Cathay Pacific brings back more planes to restore Hong Kong hub

A Cathay Pacific plane takes off at the airport, during the coronavirus disease (COVID-19) pandemic in Hong Kong, China March 31, 2022. REUTERS/Tyrone Siu/File Photo

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DOHA, June 20 (Reuters) – Cathay Pacific Airways (0293.HK), battered by strict quarantine rules that led to a 98% drop in passenger numbers, is preparing to bring back more planes to rebuild the status of hub of Hong Kong as restrictions ease, the airline’s chief executive said.

“We have about a third of our passenger fleet still parked in the desert, not in use,” Cathay chief executive Augustus Tang told Reuters on the sidelines of an airline industry gathering in Doha. “We are preparing for them to gradually return to the front of the curve.”

Rival Singapore Airlines (SIAL.SI) has seen a surge in demand since Singapore’s quarantine rules were relaxed. It was back to 61% of pre-COVID-19 capacity in May, filling 78.2% of seats in its best month since the pandemic began.

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Cathay, on the other hand, was operating just 4% of its pre-COVID capacity in May and occupied 60.5% of its seats.

The need for passenger flight crew members to self-quarantine in a hotel for three days after flying to destinations outside mainland China means there are few frequencies to offer potential passengers in transit.

Passengers bound for Hong Kong also face a week of hotel quarantine upon arrival, limiting demand.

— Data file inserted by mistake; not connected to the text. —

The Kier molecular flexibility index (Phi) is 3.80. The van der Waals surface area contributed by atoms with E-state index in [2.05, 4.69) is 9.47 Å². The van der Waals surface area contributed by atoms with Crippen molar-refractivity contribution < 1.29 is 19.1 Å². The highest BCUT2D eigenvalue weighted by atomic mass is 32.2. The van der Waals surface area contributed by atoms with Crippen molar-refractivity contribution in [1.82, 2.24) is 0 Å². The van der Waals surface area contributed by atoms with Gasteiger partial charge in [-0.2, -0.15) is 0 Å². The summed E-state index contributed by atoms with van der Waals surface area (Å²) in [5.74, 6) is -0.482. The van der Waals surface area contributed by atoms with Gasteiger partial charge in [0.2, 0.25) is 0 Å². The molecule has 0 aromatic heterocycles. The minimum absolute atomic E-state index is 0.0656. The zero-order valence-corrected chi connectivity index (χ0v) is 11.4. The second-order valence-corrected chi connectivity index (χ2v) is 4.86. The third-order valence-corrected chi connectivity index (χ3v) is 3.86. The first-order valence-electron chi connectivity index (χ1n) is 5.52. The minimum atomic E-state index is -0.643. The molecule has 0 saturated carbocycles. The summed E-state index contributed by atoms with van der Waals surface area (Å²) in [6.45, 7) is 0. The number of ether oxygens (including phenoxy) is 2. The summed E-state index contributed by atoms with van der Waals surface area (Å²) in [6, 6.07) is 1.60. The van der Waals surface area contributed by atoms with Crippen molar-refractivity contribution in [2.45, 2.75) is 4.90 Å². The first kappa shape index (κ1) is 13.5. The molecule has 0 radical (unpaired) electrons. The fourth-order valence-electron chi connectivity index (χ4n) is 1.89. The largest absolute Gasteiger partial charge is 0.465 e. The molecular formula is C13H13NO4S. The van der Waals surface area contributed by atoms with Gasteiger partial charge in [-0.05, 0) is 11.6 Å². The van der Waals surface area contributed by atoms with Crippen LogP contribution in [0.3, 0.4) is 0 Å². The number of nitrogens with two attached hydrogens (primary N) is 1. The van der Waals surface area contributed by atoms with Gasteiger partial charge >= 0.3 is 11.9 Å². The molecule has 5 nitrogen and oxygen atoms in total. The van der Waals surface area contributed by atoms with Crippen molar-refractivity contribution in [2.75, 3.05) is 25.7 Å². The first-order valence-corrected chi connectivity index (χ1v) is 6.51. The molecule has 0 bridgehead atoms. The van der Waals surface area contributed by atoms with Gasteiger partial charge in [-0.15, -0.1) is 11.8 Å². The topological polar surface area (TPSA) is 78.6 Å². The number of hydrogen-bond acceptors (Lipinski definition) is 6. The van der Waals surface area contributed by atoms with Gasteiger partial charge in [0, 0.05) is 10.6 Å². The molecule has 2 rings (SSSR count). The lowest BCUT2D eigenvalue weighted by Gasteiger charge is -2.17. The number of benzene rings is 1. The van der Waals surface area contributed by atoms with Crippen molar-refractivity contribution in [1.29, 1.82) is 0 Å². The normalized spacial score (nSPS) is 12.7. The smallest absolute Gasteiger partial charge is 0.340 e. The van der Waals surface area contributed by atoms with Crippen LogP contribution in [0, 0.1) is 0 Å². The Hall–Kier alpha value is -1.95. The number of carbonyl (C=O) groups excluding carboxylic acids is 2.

Tang said it was encouraging that Hong Kong had gradually reduced the required quarantine time, which was once as high as three weeks for passengers arriving from destinations such as the United States and Britain.

“It’s going in the right direction, and the momentum is building and so we’re pretty optimistic that we’re going to see more and more of this opening up,” he said.

Cathay has 45 passenger destinations back in service now, up from 30 at the start of the year, and expects up to 70 to be available by the end of the year as demand improves , did he declare. That compares to the 108 passenger destinations it operated before the pandemic.

(This story has been updated to correct the last paragraph to 45 passenger destinations instead of 45 passenger aircraft)

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Reporting by Jamie Freed, editing by Deepa Babington

Our standards: The Thomson Reuters Trust Principles.

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